726_B4_206As the excavation was coming to a close a pundler weight was lifted from within the rubble next to the pipe that runs through the wall. A pundler weight was used when taxes and rent was paid in grain and kind. This instrument is known to have primarily being used in Orkney and Shetland. The age of this weight is unknown but could date as far back as the 14th century and used until the early 19th century. This intriguing find was a wonderful way of demonstrating the use of this area throughout different periods of history.

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Test Pit 2 was opened in the garden behind the location of the wall discovered in Trench A to investigate the direction of the wall. When first opened, stone flooring was discovered but this appeared to be 19th century in date. After recording the floor the slabs were lifted and excavation continued. Within the last couple of days of the excavation a wall of similar dimensions and build to that in Trench A started to appear in Test Pit Two, suggesting that this was the continuation of the same wall.

The new wall stood three courses high on the north face, however, the size on the opposing side was unclear. It has been suggested that this may have been due to stone robbing or had been partially destroyed.  Additionally this test pit contained fish bones of a variety sizes, animal bone and ‘packages’ of winkle shells throughout.

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Throughout the 2 weeks of the excavation there were 4 other test pits opened in homeowners’ gardens to investigate geophysical anomalies and understand the Bishop’s Palace area of the village. These test pits located other walls – perhaps relating to the Bishop’s Palace – and land surfaces, and helped define the medieval core of the village.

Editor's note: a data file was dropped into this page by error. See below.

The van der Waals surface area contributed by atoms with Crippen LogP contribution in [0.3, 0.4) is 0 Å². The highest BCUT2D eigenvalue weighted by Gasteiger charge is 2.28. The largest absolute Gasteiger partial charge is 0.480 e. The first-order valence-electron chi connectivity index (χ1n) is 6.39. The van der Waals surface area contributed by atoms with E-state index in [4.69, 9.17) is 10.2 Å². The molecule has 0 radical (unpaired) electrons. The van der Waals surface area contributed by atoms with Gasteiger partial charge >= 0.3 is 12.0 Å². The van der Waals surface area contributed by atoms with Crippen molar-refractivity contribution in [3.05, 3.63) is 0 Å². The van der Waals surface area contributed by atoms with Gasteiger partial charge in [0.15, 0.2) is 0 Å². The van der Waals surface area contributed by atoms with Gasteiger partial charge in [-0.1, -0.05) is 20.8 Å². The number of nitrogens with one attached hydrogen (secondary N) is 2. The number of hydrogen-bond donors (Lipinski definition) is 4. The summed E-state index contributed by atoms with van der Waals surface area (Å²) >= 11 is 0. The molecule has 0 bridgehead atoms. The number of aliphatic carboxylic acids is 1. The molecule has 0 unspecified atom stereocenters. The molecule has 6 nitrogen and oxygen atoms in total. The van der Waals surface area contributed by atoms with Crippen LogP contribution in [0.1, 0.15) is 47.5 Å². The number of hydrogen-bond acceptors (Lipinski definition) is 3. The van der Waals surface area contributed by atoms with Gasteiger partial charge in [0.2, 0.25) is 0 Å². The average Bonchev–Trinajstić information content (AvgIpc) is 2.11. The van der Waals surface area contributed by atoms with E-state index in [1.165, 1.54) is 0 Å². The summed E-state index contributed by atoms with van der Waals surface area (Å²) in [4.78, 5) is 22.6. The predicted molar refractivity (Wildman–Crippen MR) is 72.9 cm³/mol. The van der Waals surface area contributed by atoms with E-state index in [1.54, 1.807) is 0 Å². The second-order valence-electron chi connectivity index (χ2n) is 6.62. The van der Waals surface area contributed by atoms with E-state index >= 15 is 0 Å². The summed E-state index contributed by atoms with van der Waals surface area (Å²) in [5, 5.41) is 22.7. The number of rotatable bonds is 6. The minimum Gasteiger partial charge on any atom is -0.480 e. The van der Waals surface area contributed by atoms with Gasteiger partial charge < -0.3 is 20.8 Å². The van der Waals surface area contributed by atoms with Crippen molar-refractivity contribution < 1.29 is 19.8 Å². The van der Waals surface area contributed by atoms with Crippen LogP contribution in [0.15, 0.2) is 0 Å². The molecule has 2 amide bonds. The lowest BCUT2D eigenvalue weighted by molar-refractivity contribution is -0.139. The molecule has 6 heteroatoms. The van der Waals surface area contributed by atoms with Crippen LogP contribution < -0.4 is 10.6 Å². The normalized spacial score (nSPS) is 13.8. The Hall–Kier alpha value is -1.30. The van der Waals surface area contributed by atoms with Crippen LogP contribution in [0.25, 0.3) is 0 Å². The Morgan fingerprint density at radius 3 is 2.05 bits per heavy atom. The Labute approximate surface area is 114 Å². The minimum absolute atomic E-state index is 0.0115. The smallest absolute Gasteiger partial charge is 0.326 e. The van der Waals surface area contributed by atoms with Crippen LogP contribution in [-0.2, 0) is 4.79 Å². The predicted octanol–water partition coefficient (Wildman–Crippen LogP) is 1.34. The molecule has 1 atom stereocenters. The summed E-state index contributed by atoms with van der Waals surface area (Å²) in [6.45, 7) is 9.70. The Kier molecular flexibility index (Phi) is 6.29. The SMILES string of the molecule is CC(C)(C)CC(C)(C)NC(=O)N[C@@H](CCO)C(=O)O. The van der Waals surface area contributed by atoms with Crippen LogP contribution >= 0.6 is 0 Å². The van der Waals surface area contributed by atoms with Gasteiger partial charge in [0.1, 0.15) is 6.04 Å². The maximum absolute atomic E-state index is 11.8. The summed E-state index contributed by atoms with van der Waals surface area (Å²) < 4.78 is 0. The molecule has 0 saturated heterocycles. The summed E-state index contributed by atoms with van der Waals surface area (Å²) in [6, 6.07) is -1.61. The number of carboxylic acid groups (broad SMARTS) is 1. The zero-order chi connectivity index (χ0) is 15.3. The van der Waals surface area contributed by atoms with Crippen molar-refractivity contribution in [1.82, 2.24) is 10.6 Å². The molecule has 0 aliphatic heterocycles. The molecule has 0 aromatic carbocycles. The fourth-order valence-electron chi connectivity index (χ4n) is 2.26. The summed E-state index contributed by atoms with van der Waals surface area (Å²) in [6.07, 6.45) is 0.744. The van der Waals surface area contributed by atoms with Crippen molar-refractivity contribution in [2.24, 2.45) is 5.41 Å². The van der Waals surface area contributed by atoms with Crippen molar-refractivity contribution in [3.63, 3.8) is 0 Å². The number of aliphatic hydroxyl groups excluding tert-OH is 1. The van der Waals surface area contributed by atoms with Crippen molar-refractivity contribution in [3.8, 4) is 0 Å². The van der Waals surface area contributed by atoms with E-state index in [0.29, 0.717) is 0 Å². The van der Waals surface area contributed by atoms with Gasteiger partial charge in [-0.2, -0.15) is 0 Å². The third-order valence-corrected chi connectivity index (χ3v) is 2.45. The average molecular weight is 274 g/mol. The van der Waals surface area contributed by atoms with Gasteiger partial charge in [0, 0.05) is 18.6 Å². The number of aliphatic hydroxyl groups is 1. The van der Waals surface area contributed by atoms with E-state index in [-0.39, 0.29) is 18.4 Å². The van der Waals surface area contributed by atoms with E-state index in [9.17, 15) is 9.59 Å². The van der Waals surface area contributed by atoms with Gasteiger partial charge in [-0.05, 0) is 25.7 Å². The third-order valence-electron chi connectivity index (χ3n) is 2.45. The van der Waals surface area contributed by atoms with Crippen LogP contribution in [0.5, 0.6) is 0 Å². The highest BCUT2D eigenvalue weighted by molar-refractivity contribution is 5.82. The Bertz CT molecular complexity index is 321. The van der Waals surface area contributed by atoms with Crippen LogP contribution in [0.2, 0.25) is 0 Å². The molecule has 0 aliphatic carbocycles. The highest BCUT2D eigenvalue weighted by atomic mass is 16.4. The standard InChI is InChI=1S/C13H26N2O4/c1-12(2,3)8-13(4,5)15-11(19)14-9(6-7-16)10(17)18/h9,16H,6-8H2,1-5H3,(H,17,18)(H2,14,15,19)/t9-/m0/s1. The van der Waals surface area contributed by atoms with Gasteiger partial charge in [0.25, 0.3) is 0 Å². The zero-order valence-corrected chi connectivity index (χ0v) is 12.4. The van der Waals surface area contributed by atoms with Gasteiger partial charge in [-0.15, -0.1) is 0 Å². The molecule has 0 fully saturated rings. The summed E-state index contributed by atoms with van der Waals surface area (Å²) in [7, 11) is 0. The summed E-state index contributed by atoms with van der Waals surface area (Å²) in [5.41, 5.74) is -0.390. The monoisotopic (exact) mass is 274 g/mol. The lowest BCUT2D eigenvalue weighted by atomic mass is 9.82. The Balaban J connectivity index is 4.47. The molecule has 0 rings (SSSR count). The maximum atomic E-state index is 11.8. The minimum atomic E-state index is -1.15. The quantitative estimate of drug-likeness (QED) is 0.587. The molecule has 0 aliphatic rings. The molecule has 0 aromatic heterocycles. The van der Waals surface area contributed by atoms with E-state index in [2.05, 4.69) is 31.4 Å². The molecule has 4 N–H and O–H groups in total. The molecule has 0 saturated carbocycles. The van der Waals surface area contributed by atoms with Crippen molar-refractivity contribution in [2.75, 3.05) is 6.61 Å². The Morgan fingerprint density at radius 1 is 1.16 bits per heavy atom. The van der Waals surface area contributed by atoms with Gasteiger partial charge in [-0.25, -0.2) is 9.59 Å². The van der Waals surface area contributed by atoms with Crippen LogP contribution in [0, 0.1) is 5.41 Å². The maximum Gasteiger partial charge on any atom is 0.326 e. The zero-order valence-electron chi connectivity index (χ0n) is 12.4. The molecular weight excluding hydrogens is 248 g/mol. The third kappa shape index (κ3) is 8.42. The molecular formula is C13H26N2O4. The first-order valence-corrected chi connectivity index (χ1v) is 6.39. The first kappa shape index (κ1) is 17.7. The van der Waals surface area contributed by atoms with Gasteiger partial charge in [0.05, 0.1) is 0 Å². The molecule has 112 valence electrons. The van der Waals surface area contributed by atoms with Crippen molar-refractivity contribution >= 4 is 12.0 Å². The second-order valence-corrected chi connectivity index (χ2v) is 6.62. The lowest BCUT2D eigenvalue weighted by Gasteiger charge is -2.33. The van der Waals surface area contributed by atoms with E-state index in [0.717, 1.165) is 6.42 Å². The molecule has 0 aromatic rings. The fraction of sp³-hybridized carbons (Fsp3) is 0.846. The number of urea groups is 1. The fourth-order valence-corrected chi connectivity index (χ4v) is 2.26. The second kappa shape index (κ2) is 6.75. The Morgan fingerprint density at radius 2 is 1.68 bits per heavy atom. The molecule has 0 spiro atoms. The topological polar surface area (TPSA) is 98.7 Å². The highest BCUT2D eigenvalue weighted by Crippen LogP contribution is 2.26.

Each test pit shared a common factor – they all contained a large amount of wind-blown sand from the nearby beach. The vast quantity of sand may be an indicator of hiatus of activity within the former ecclesiastical centre, perhaps in the 14th century and prior to the construction of the Earl’s Palace and development of the post-medieval village.

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Despite the adverse weather conditions, the two weeks of the Mapping Magnus excavation were views by all concerned as a great success. The community volunteers and school children who visited the site not only gained new skills through the training they received from the archaeologist team, but learned about the exciting history hidden beneath their village.

The Mapping Magnus Project is not complete yet and further research is planned which will help us understand the history of Palace Village, Birsay the story of Magnus and his legacy in the parish.

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The University of the Highlands and Islands Archaeology Institute team would like to thank all of the volunteers on site, pupils from all of the primary schools, the homeowners for allowing the team to dig in their gardens and for everyone that kept up to date with the dig.

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If you would also like to be part of the Mapping Magnus Community Archaeology Project then please contact us at studyarchaeology@uhi.ac.uk . Future activities include geophysical survey and walkover survey at Manse Stone sites and noust survey at Marwick.

Team led by Dan Lee, Dr Sarah Jane Gibbon, Chris Gee, Bobby Friel (ORCA), Colin Mitchell (ORCA), students Jim Bright (Digital Archaeologist) and Charolotte Hunter.